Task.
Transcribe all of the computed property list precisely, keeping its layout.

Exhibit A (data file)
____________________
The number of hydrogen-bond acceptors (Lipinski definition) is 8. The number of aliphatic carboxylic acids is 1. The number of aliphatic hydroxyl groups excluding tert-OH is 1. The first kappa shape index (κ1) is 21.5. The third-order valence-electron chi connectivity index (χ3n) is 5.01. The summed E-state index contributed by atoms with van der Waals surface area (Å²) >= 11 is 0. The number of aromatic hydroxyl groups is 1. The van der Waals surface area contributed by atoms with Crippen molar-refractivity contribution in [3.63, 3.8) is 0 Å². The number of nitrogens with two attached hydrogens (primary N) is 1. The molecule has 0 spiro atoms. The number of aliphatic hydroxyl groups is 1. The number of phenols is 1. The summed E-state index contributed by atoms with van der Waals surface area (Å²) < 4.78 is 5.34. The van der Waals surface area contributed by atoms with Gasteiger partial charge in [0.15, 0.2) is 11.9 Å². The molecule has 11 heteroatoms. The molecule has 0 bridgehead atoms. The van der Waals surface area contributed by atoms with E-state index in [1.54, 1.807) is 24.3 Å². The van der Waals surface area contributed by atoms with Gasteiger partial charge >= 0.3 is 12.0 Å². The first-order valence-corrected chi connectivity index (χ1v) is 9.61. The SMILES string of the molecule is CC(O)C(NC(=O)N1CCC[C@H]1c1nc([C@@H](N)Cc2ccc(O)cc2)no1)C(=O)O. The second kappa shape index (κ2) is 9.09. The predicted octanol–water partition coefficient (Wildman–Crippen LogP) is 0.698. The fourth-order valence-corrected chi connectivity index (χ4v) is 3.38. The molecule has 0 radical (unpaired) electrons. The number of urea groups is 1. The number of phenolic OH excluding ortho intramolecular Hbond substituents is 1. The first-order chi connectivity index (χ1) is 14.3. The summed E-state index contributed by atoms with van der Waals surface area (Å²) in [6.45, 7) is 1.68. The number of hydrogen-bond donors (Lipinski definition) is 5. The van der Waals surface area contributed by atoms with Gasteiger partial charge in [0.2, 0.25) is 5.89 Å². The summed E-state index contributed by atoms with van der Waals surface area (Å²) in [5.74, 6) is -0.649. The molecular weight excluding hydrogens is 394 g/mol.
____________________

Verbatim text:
The number of hydrogen-bond acceptors (Lipinski definition) is 8. The number of aliphatic carboxylic acids is 1. The number of aliphatic hydroxyl groups excluding tert-OH is 1. The first kappa shape index (κ1) is 21.5. The third-order valence-electron chi connectivity index (χ3n) is 5.01. The summed E-state index contributed by atoms with van der Waals surface area (Å²) >= 11 is 0. The number of aromatic hydroxyl groups is 1. The van der Waals surface area contributed by atoms with Crippen molar-refractivity contribution in [3.63, 3.8) is 0 Å². The number of nitrogens with two attached hydrogens (primary N) is 1. The molecule has 0 spiro atoms. The number of aliphatic hydroxyl groups is 1. The number of phenols is 1. The summed E-state index contributed by atoms with van der Waals surface area (Å²) < 4.78 is 5.34. The van der Waals surface area contributed by atoms with Gasteiger partial charge in [0.15, 0.2) is 11.9 Å². The molecule has 11 heteroatoms. The molecule has 0 bridgehead atoms. The van der Waals surface area contributed by atoms with E-state index in [1.54, 1.807) is 24.3 Å². The van der Waals surface area contributed by atoms with Gasteiger partial charge >= 0.3 is 12.0 Å². The first-order valence-corrected chi connectivity index (χ1v) is 9.61. The SMILES string of the molecule is CC(O)C(NC(=O)N1CCC[C@H]1c1nc([C@@H](N)Cc2ccc(O)cc2)no1)C(=O)O. The second kappa shape index (κ2) is 9.09. The predicted octanol–water partition coefficient (Wildman–Crippen LogP) is 0.698. The fourth-order valence-corrected chi connectivity index (χ4v) is 3.38. The molecule has 0 radical (unpaired) electrons. The number of urea groups is 1. The number of phenolic OH excluding ortho intramolecular Hbond substituents is 1. The first-order chi connectivity index (χ1) is 14.3. The summed E-state index contributed by atoms with van der Waals surface area (Å²) in [6.45, 7) is 1.68. The number of hydrogen-bond donors (Lipinski definition) is 5. The van der Waals surface area contributed by atoms with Gasteiger partial charge in [0.2, 0.25) is 5.89 Å². The summed E-state index contributed by atoms with van der Waals surface area (Å²) in [5.74, 6) is -0.649. The molecular weight excluding hydrogens is 394 g/mol.